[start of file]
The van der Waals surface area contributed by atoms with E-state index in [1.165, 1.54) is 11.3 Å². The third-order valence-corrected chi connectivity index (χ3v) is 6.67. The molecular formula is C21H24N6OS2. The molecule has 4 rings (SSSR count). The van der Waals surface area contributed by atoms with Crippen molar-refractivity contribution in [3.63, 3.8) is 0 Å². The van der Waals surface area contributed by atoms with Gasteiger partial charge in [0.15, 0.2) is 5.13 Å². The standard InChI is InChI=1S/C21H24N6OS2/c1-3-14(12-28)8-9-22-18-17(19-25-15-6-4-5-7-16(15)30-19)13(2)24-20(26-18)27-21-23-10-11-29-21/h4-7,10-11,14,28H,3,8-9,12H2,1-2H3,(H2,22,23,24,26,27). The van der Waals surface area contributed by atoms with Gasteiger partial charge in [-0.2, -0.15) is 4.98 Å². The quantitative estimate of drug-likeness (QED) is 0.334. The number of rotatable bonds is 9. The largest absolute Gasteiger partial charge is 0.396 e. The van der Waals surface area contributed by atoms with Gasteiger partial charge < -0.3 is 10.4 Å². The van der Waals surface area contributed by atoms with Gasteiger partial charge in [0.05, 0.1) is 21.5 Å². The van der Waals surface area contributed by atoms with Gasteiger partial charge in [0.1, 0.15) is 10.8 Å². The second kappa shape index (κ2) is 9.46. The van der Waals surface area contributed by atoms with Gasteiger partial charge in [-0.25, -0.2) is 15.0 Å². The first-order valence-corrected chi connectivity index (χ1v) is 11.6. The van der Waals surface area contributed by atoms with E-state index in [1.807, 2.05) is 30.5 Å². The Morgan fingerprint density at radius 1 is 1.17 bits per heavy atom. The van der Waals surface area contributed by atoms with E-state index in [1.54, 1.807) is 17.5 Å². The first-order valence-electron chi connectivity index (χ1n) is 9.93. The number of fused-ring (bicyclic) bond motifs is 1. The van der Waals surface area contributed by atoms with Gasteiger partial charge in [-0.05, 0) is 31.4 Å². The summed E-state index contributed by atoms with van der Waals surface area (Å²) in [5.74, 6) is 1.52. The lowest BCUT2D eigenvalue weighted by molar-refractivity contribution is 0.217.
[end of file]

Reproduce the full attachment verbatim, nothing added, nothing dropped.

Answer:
The van der Waals surface area contributed by atoms with E-state index in [1.165, 1.54) is 11.3 Å². The third-order valence-corrected chi connectivity index (χ3v) is 6.67. The molecular formula is C21H24N6OS2. The molecule has 4 rings (SSSR count). The van der Waals surface area contributed by atoms with Crippen molar-refractivity contribution in [3.63, 3.8) is 0 Å². The van der Waals surface area contributed by atoms with Gasteiger partial charge in [0.15, 0.2) is 5.13 Å². The standard InChI is InChI=1S/C21H24N6OS2/c1-3-14(12-28)8-9-22-18-17(19-25-15-6-4-5-7-16(15)30-19)13(2)24-20(26-18)27-21-23-10-11-29-21/h4-7,10-11,14,28H,3,8-9,12H2,1-2H3,(H2,22,23,24,26,27). The van der Waals surface area contributed by atoms with Gasteiger partial charge in [-0.2, -0.15) is 4.98 Å². The quantitative estimate of drug-likeness (QED) is 0.334. The number of rotatable bonds is 9. The largest absolute Gasteiger partial charge is 0.396 e. The van der Waals surface area contributed by atoms with Gasteiger partial charge < -0.3 is 10.4 Å². The van der Waals surface area contributed by atoms with Gasteiger partial charge in [0.05, 0.1) is 21.5 Å². The van der Waals surface area contributed by atoms with Gasteiger partial charge in [0.1, 0.15) is 10.8 Å². The second kappa shape index (κ2) is 9.46. The van der Waals surface area contributed by atoms with Gasteiger partial charge in [-0.25, -0.2) is 15.0 Å². The first-order valence-corrected chi connectivity index (χ1v) is 11.6. The van der Waals surface area contributed by atoms with E-state index in [1.807, 2.05) is 30.5 Å². The Morgan fingerprint density at radius 1 is 1.17 bits per heavy atom. The van der Waals surface area contributed by atoms with E-state index in [1.54, 1.807) is 17.5 Å². The first-order valence-electron chi connectivity index (χ1n) is 9.93. The number of fused-ring (bicyclic) bond motifs is 1. The van der Waals surface area contributed by atoms with Gasteiger partial charge in [-0.05, 0) is 31.4 Å². The summed E-state index contributed by atoms with van der Waals surface area (Å²) in [5.74, 6) is 1.52. The lowest BCUT2D eigenvalue weighted by molar-refractivity contribution is 0.217.